All too often we’re simply disgusted with what some website providers are charging for services that either they get for free, or it’s a process that takes next-to no time to do. We’ll get to the specifics in a bit but for now we’re challenging all providers to honestly review their pricing, and put a stop to this rort.
This price gouging is hurting a lot of business owners, who in many cases don’t know any better. It’s all very well saying customers have a choice but do you think that would stop anyone complaining if Spark decided to go back to the bad old (Xtra) days of charging everyone $5/hour to surf the net at the blazing speed of 33k dial-up? Times have changed and website providers need to stop ripping off their customers.
Why should prices have dropped?
Like a lot of internet services, the cost of delivery has changed over the years. Services or processes that previously were labour intensive have now been automated. CMS frameworks, free plug-ins, website themes, free Google tracking services, free video-sharing sites and cheaper hosting options have all lowered the cost of production for website companies.
Here in Christchurch, many of these companies, such as Hairy Lemon, have enjoyed additional cost savings with the move to suburban homes instead of expensive inner-city offices after the earthquakes.
So why do many companies continue to charge such high prices? Why has Milton’s invisible hand of the free market not seen price drops across the board?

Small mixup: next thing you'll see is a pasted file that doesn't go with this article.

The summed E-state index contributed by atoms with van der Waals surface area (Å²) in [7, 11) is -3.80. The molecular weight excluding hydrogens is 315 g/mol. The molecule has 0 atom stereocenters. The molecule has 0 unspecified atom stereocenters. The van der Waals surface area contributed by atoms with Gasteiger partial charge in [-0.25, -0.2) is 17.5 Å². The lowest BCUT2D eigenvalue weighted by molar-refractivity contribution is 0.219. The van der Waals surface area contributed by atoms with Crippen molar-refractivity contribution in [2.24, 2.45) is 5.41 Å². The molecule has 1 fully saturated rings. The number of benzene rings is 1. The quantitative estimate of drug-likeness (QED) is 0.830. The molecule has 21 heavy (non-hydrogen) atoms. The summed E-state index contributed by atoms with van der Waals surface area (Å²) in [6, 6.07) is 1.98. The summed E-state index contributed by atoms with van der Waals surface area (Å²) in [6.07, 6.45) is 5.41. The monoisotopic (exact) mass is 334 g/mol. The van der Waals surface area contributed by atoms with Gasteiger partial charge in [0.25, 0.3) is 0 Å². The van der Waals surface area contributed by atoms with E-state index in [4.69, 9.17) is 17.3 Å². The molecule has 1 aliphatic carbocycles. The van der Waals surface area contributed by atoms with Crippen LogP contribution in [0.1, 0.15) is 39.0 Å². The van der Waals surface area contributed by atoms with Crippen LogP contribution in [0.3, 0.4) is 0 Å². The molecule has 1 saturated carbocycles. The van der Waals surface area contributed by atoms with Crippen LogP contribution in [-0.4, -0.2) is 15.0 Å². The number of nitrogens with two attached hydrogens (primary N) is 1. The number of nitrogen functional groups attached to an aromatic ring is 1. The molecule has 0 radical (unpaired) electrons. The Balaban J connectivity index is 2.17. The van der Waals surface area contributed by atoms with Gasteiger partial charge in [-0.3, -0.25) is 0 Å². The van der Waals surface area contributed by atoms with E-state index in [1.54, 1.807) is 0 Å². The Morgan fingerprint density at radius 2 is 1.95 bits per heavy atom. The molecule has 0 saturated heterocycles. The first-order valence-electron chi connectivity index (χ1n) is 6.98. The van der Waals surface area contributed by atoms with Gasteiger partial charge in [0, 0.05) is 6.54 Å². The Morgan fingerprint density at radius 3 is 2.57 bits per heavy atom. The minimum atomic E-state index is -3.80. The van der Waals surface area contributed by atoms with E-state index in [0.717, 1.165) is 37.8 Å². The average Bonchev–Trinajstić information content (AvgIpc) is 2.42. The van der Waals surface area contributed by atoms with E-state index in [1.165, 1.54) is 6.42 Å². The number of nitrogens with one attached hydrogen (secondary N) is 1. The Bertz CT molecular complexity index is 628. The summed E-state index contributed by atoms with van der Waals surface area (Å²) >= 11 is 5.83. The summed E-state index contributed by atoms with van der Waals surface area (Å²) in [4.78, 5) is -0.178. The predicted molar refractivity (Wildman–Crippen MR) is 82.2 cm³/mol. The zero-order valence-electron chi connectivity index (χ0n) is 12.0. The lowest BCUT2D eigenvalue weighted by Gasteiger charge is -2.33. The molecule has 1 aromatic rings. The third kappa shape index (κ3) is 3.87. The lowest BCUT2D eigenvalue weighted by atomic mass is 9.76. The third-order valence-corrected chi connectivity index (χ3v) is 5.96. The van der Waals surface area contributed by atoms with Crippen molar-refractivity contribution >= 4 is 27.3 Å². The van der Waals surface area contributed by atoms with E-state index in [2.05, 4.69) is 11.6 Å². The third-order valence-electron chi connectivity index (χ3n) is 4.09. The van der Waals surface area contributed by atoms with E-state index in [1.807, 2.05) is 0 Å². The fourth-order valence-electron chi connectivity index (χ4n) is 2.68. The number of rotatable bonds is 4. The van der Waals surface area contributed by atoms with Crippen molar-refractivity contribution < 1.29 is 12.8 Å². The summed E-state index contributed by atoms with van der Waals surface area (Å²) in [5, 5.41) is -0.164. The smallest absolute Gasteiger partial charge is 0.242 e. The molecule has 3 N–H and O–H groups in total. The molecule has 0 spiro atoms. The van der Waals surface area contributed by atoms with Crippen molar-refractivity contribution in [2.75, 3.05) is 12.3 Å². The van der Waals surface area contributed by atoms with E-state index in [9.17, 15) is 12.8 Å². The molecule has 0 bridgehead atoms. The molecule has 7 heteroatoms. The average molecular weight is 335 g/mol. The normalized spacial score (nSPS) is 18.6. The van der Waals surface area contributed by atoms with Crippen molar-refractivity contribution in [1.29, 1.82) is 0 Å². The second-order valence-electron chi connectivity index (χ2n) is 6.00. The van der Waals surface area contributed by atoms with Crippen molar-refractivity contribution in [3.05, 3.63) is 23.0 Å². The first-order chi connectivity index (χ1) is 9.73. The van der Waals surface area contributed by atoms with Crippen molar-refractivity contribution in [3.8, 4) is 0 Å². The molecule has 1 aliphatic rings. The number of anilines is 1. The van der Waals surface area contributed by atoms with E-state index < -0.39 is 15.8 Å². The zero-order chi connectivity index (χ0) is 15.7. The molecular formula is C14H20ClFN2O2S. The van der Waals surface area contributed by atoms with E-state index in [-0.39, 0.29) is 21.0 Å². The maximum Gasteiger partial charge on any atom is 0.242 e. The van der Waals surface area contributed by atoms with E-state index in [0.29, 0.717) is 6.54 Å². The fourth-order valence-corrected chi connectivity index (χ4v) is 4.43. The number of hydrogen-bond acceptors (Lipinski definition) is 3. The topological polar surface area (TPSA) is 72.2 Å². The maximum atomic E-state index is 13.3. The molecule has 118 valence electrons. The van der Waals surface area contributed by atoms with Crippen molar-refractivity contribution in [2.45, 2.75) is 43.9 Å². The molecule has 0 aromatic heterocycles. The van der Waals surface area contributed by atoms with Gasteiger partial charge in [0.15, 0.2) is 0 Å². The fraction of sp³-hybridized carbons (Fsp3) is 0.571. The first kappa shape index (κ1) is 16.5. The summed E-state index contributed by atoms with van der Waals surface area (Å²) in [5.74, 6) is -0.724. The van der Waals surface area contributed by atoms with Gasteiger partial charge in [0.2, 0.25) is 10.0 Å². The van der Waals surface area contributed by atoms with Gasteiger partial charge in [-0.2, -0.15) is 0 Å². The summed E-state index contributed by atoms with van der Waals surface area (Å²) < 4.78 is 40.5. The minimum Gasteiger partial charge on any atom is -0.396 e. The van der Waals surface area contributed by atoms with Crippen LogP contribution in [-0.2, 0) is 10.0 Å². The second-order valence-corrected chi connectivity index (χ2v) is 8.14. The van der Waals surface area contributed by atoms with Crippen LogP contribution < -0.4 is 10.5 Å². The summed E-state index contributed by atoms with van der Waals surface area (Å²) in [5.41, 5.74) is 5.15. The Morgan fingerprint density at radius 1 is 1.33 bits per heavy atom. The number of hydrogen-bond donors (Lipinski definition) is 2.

The short answer is because they can. There is no public outrage simply because this only affects businesses, and many business owners just accept this as the cost of doing business in the new digital age.
The other reason is due to framing. Framing is a practice often used by retailers to make a price seem more attractive. Putting two price tags next to each other distorts the buyer’s perception of whether it is actually good value.
So for many business owners moving from traditional forms of advertising and offline promotion, the costs of digital might seem comparable. Did you used to spend $1500 on a full page ad in the Press? Paying $3000 for a website that’s advertising 24/7/365 might seem like a fair deal. If you spent hundreds of dollars printing and posting mailers to customers, spending a similar amount on a single email campaign might seem ok.
Unfortunately this is a poor comparison. It’s like trading in your V8 Falcon for a Corolla and getting the same mileage, excusing it by saying ‘well, that’s what I used to pay for petrol’ – which ignores the whole point of progress. As a business owner, looking for ways to save should be just as important as reaching out for sales. You should be benefiting from advances in technology not going backwards because of them.
Case in point: How much should a backup of your website cost?
One specific example of overcharging we came across recently was a client who moved their website and email services to us from Plato Creative. They offered to provide a backup of the website files. Here is a copy of the email received from them: